Month: January 2015

#ROW80 – Failure and Being Kind to Yourself

It’s been three days since I started ROW80 and already I see my goals my need changing. I’ve written two out of three days, which is good. But I’ve only managed about 500 words per day which is 1000 words shy of my goal of 1000 words per day.

I tend to beat myself up over goals which is one reason that during my hiatus from fiction writing I didn’t make any writing goals. I wrote as I felt lead. I have little vignettes and scenes that run the gamut of emotions: humour, angst, passion, anger, lust, tenderness. Some of these are the best scenes I’ve ever written. Why? Because I just let them happen. I didn’t have an agenda. I didn’t have any finish-by-this-date goals and I had no intention of publishing anything during that time. It was all for me. For fun. I’m a writer. Whether anyone else sees my words or not doesn’t change that one fact. Writers write.

ROW80 is part of my personal therapy. As someone who has been a therapist, I know the importance of attainable goals, especially when one is attempting to change behavior patterns or ways of thinking that are no longer useful, or perhaps even harmful. We need to feel a level of success in order to continue moving forward on our quest for self-improvement and healing. What I like about ROW80 is that no one is there to stand in judgement if the goals I set for myself were too lofty or perhaps not even the right goals for right now. I can attempt to meet the mark I set for myself and if I fail, I get to determine the cause for that failure and adjust my goals as needed. Or not. Maybe that goal is a stretch goal and maybe I need it there to push me. Sometimes stretch goals are very, very good. Sometimes they can be detrimental.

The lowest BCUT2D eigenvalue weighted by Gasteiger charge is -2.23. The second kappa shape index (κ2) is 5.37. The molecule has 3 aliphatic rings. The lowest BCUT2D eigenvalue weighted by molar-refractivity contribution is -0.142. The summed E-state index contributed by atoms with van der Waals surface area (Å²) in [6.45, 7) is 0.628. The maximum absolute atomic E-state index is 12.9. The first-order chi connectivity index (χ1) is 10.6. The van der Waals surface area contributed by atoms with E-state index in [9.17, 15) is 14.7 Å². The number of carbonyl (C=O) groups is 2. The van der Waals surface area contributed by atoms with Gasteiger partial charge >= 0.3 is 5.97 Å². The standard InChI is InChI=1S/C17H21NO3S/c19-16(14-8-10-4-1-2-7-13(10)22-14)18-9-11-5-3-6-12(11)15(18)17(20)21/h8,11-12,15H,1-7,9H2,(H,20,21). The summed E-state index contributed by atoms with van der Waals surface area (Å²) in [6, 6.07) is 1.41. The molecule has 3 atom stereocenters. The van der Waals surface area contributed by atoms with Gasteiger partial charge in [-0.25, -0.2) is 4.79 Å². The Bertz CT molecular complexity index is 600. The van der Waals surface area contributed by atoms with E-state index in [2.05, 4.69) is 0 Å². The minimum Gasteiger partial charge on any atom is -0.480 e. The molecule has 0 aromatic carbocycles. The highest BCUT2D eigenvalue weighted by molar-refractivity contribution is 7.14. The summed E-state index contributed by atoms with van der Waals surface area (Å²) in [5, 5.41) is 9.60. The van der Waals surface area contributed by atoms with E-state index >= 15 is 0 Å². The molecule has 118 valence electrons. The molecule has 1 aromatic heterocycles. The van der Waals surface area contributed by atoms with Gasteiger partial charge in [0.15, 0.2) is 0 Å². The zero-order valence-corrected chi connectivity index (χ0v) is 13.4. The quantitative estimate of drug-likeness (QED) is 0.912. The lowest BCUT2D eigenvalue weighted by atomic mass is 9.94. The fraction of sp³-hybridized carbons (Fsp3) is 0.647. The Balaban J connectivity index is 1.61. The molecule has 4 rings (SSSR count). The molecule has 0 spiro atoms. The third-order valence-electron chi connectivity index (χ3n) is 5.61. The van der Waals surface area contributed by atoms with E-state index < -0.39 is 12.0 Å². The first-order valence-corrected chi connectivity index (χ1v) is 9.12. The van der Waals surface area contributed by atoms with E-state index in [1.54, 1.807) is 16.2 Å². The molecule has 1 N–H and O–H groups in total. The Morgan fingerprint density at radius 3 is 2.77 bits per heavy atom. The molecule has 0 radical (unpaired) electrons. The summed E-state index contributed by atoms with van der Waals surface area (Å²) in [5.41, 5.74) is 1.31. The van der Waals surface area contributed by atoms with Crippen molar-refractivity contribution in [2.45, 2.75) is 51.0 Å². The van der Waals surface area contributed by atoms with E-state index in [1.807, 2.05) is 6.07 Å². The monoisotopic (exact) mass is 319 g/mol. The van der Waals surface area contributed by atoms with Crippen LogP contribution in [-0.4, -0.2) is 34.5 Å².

Right now, because I’m a recovering perfectionist and because I just got the joy of writing fiction back in my life, I am going to drop my word count per writing session goal to 500 words per day. If I do better than that, excellent! If I only make 500 words, still excellent.

Every writer is on his or her own journey. The support we get from each other along the way is invaluable. The support and self-care we give ourselves is even more important. But we need to be honest with ourselves. If we aren’t honest about why we are doing, or not doing, then it’s too easy to fall into the trap of never doing. Or the trap of burning out. I know. I had to quit my job due to burnout because I forgot just how very important self-care is to my well-being. Sure, I was the best process engineer I could be (yes, that is correct. I was a process engineer and systems trainer after I left the world of psychotherapy). But at what cost?